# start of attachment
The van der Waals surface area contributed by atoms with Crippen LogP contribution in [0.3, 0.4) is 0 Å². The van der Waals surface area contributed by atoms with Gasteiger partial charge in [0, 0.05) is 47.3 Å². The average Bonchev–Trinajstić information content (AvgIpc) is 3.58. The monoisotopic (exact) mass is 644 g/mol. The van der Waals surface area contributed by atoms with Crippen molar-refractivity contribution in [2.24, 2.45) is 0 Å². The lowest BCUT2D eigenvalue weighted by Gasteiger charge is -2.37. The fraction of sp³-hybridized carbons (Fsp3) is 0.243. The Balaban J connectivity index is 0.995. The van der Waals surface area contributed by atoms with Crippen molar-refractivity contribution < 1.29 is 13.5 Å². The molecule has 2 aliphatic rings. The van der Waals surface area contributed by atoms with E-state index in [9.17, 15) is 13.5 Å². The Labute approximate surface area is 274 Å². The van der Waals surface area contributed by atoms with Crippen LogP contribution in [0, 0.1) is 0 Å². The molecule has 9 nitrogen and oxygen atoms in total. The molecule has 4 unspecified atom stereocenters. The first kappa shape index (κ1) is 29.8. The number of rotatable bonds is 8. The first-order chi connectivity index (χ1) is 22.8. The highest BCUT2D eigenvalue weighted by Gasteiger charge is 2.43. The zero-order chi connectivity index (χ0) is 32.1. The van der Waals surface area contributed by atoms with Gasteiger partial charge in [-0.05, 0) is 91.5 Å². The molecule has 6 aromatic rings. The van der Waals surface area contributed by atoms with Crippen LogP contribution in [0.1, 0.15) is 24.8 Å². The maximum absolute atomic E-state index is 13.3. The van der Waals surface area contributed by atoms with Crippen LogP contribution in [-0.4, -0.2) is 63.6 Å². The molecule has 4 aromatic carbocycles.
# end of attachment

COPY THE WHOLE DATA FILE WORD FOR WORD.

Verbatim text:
The van der Waals surface area contributed by atoms with Crippen LogP contribution in [0.3, 0.4) is 0 Å². The van der Waals surface area contributed by atoms with Gasteiger partial charge in [0, 0.05) is 47.3 Å². The average Bonchev–Trinajstić information content (AvgIpc) is 3.58. The monoisotopic (exact) mass is 644 g/mol. The van der Waals surface area contributed by atoms with Crippen molar-refractivity contribution in [2.24, 2.45) is 0 Å². The lowest BCUT2D eigenvalue weighted by Gasteiger charge is -2.37. The fraction of sp³-hybridized carbons (Fsp3) is 0.243. The Balaban J connectivity index is 0.995. The van der Waals surface area contributed by atoms with Crippen molar-refractivity contribution < 1.29 is 13.5 Å². The molecule has 2 aliphatic rings. The van der Waals surface area contributed by atoms with E-state index in [9.17, 15) is 13.5 Å². The Labute approximate surface area is 274 Å². The van der Waals surface area contributed by atoms with Crippen LogP contribution in [0, 0.1) is 0 Å². The molecule has 9 nitrogen and oxygen atoms in total. The molecule has 4 unspecified atom stereocenters. The first kappa shape index (κ1) is 29.8. The number of rotatable bonds is 8. The first-order chi connectivity index (χ1) is 22.8. The highest BCUT2D eigenvalue weighted by Gasteiger charge is 2.43. The zero-order chi connectivity index (χ0) is 32.1. The van der Waals surface area contributed by atoms with Gasteiger partial charge in [-0.05, 0) is 91.5 Å². The molecule has 6 aromatic rings. The van der Waals surface area contributed by atoms with Crippen LogP contribution in [0.1, 0.15) is 24.8 Å². The maximum absolute atomic E-state index is 13.3. The van der Waals surface area contributed by atoms with Crippen LogP contribution in [-0.4, -0.2) is 63.6 Å². The molecule has 4 aromatic carbocycles.